ALL individuals and Hindu Undivided Families whose net wealth as on March 31 exceeds Rs 30 lakh is required to pay wealth tax at one per cent of the amount that exceeds Rs 30 lakh.
The good news is that wealth tax is payable only on what are termed 'unproductive assets'. Consequently assets such as shares, securities, mutual funds and fixed deposits, the 'productive assets', are exempted. Though there is a long list of items such as yachts, boats, aircraft, etc, that are subject to wealth tax, for our purposes we shall only consider assets that are commonly owned such as real estate, jewellery and cars.
Just like in income tax law, one house is exempt from wealth tax. In other words, ownership of more than one house will attract wealth tax liability on the second house onwards. There are three exceptions. If a property is used for conduct of business or a profession or if it forms a part of stock-in-trade or has been rented out for at least 300 days in the year, wealth tax is not applicable on such property.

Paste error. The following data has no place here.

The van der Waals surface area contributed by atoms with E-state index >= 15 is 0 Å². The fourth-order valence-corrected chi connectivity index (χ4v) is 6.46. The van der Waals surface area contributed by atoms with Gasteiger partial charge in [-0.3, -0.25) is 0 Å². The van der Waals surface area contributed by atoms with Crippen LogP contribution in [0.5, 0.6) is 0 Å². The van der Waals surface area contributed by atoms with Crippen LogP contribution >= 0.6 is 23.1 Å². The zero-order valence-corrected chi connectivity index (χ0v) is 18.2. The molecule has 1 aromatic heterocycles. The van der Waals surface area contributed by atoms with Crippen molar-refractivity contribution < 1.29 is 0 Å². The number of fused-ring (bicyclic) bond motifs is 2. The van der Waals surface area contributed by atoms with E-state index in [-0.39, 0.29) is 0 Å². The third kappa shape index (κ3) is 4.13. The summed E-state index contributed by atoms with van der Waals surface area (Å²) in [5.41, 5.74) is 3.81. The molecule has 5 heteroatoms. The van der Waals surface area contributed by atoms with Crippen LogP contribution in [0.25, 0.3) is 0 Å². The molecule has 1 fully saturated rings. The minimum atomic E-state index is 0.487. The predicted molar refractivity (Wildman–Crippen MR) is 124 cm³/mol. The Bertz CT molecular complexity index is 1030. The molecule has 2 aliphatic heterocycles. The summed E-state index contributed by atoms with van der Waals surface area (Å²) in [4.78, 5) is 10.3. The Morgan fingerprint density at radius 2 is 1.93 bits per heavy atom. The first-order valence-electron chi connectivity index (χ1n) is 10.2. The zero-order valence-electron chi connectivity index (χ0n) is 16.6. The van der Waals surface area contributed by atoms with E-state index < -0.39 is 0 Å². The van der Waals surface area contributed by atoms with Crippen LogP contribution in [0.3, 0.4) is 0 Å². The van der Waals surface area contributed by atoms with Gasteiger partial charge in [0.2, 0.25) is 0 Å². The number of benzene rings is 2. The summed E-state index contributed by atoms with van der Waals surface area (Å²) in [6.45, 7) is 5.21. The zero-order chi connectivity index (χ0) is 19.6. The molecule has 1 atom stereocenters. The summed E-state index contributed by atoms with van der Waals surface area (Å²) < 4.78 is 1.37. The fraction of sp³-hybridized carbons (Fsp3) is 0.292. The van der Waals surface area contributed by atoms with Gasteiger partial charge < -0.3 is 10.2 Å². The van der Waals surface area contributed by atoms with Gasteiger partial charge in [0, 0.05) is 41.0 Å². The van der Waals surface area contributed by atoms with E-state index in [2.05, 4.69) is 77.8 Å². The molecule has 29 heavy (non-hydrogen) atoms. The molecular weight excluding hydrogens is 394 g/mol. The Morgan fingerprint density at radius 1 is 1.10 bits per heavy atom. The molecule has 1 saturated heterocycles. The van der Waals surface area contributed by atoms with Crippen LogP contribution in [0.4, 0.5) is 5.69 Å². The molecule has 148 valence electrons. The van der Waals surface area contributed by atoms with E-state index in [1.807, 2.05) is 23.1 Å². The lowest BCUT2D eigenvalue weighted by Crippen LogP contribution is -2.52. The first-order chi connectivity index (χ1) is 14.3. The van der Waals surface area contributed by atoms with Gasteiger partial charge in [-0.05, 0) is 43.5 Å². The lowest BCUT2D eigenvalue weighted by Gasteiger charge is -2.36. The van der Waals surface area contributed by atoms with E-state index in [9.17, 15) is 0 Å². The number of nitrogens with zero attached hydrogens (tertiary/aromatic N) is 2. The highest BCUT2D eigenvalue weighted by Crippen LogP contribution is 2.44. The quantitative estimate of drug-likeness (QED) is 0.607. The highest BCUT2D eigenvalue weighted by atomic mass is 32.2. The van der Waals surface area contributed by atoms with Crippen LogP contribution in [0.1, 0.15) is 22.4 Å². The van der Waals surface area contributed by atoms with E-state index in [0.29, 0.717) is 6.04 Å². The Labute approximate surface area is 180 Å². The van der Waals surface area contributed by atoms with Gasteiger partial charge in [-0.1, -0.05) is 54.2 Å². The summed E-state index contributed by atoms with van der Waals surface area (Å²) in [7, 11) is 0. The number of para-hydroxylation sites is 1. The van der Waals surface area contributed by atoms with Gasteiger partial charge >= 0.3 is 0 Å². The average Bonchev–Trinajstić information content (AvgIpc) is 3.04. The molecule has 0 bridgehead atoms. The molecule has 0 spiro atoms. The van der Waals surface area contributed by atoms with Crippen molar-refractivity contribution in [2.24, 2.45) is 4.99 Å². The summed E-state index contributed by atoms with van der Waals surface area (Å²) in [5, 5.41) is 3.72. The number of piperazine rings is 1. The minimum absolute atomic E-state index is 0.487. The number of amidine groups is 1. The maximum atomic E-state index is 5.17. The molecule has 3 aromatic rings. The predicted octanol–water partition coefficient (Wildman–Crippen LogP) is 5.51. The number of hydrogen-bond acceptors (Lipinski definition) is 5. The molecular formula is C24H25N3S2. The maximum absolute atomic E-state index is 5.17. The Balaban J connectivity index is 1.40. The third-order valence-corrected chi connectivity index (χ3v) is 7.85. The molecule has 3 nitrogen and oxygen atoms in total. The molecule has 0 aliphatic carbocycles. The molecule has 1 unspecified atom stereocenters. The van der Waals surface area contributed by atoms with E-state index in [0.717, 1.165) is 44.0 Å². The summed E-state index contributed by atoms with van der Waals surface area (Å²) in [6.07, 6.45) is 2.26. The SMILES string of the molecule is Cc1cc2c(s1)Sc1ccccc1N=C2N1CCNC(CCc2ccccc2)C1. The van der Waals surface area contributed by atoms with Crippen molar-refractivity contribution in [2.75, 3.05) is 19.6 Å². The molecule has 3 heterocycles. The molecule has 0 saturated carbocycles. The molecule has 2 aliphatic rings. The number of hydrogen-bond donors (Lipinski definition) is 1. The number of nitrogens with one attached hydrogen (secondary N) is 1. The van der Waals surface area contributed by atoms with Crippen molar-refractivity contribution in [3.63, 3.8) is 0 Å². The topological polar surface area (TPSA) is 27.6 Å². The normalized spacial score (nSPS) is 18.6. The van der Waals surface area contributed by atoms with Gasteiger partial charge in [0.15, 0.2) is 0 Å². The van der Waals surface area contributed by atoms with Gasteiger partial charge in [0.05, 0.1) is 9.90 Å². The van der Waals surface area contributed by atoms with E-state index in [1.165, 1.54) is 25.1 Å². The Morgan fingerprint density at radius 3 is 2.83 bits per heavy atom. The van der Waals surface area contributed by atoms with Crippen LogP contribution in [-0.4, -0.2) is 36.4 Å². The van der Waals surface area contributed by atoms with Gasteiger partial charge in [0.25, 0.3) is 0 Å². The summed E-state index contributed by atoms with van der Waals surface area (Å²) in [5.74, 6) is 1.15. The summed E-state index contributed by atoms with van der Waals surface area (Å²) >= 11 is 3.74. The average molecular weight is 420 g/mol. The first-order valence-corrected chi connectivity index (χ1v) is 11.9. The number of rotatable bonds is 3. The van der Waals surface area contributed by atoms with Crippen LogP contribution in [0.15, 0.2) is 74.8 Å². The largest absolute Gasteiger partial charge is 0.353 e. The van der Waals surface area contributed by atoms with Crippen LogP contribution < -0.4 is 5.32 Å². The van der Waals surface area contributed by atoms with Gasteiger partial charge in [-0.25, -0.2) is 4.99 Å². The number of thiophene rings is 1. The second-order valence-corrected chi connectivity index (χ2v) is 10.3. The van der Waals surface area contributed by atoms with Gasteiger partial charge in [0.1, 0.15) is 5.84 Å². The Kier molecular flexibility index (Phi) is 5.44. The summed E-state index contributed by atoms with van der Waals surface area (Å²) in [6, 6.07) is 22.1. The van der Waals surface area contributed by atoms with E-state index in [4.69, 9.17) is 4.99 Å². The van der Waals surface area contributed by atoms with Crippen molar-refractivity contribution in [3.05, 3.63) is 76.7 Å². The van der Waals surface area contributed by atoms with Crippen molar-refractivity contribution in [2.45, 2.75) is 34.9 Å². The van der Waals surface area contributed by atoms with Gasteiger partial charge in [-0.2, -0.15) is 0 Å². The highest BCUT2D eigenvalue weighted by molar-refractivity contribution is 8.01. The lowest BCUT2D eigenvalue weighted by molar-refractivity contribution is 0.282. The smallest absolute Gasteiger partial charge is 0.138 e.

Also note that wealth tax is applicable on net wealth, after deducting any liabilities or debt owed to acquire the assets. Therefore, if any house subject to wealth tax has been purchased using housing finance, the value of the loan due is deductible while arriving at the figure of net wealth.
If you find yourself liable for wealth tax, merely transferring the asset to your spouse will not help. Clubbing provisions similar to those applicable in income tax law are also applicable in the case of wealth tax. Therefore, any assets gifted to spouse, minor child or son's wife will be, notwithstanding the gift, deemed to belong to the taxpayer.